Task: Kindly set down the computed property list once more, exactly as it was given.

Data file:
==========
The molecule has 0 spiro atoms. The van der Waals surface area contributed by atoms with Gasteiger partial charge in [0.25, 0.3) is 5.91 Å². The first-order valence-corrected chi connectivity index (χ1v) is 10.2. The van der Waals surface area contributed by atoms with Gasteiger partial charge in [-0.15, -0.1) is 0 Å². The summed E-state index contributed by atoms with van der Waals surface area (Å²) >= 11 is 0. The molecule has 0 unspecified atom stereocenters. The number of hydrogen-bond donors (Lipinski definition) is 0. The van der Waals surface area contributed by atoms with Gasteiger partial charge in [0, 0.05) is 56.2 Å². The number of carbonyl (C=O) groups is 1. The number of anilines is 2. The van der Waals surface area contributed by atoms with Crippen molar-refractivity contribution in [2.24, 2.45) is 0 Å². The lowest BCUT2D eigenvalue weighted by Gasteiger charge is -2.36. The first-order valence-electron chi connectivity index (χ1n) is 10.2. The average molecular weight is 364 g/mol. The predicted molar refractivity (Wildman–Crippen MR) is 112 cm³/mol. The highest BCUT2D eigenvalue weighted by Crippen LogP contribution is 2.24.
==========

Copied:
The molecule has 0 spiro atoms. The van der Waals surface area contributed by atoms with Gasteiger partial charge in [0.25, 0.3) is 5.91 Å². The first-order valence-corrected chi connectivity index (χ1v) is 10.2. The van der Waals surface area contributed by atoms with Gasteiger partial charge in [-0.15, -0.1) is 0 Å². The summed E-state index contributed by atoms with van der Waals surface area (Å²) >= 11 is 0. The molecule has 0 unspecified atom stereocenters. The number of hydrogen-bond donors (Lipinski definition) is 0. The van der Waals surface area contributed by atoms with Gasteiger partial charge in [0, 0.05) is 56.2 Å². The number of carbonyl (C=O) groups is 1. The number of anilines is 2. The van der Waals surface area contributed by atoms with Crippen molar-refractivity contribution in [2.24, 2.45) is 0 Å². The lowest BCUT2D eigenvalue weighted by Gasteiger charge is -2.36. The first-order valence-electron chi connectivity index (χ1n) is 10.2. The average molecular weight is 364 g/mol. The predicted molar refractivity (Wildman–Crippen MR) is 112 cm³/mol. The highest BCUT2D eigenvalue weighted by Crippen LogP contribution is 2.24.